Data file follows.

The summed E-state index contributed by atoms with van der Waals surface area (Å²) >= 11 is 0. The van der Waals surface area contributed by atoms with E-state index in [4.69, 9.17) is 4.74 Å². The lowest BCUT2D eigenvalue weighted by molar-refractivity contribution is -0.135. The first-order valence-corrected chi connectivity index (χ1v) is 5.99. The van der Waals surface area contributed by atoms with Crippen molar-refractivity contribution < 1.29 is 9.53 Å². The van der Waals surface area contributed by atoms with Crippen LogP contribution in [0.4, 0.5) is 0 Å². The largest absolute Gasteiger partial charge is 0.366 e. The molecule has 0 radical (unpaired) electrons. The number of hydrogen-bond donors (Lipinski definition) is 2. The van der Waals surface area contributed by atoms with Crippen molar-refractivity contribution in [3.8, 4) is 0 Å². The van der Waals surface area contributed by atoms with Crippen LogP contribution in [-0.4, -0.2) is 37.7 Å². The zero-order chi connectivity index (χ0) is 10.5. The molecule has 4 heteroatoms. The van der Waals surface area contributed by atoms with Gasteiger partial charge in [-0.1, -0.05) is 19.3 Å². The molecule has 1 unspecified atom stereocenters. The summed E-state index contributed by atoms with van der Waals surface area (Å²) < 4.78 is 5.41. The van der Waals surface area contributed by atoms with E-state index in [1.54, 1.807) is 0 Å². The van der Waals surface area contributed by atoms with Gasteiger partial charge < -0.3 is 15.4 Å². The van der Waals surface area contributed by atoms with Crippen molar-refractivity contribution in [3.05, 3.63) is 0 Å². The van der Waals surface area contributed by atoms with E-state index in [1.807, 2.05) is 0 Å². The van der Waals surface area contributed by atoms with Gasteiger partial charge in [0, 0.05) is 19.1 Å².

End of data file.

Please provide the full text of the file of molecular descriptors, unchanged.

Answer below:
The summed E-state index contributed by atoms with van der Waals surface area (Å²) >= 11 is 0. The van der Waals surface area contributed by atoms with E-state index in [4.69, 9.17) is 4.74 Å². The lowest BCUT2D eigenvalue weighted by molar-refractivity contribution is -0.135. The first-order valence-corrected chi connectivity index (χ1v) is 5.99. The van der Waals surface area contributed by atoms with Crippen molar-refractivity contribution < 1.29 is 9.53 Å². The van der Waals surface area contributed by atoms with Crippen LogP contribution in [0.4, 0.5) is 0 Å². The largest absolute Gasteiger partial charge is 0.366 e. The molecule has 0 radical (unpaired) electrons. The number of hydrogen-bond donors (Lipinski definition) is 2. The van der Waals surface area contributed by atoms with Crippen molar-refractivity contribution in [3.8, 4) is 0 Å². The van der Waals surface area contributed by atoms with Crippen LogP contribution in [-0.4, -0.2) is 37.7 Å². The zero-order chi connectivity index (χ0) is 10.5. The molecule has 4 heteroatoms. The van der Waals surface area contributed by atoms with Gasteiger partial charge in [-0.1, -0.05) is 19.3 Å². The molecule has 1 unspecified atom stereocenters. The summed E-state index contributed by atoms with van der Waals surface area (Å²) < 4.78 is 5.41. The van der Waals surface area contributed by atoms with E-state index in [1.54, 1.807) is 0 Å². The van der Waals surface area contributed by atoms with Gasteiger partial charge < -0.3 is 15.4 Å². The van der Waals surface area contributed by atoms with Crippen molar-refractivity contribution in [3.05, 3.63) is 0 Å². The van der Waals surface area contributed by atoms with E-state index in [1.807, 2.05) is 0 Å². The van der Waals surface area contributed by atoms with Gasteiger partial charge in [0, 0.05) is 19.1 Å².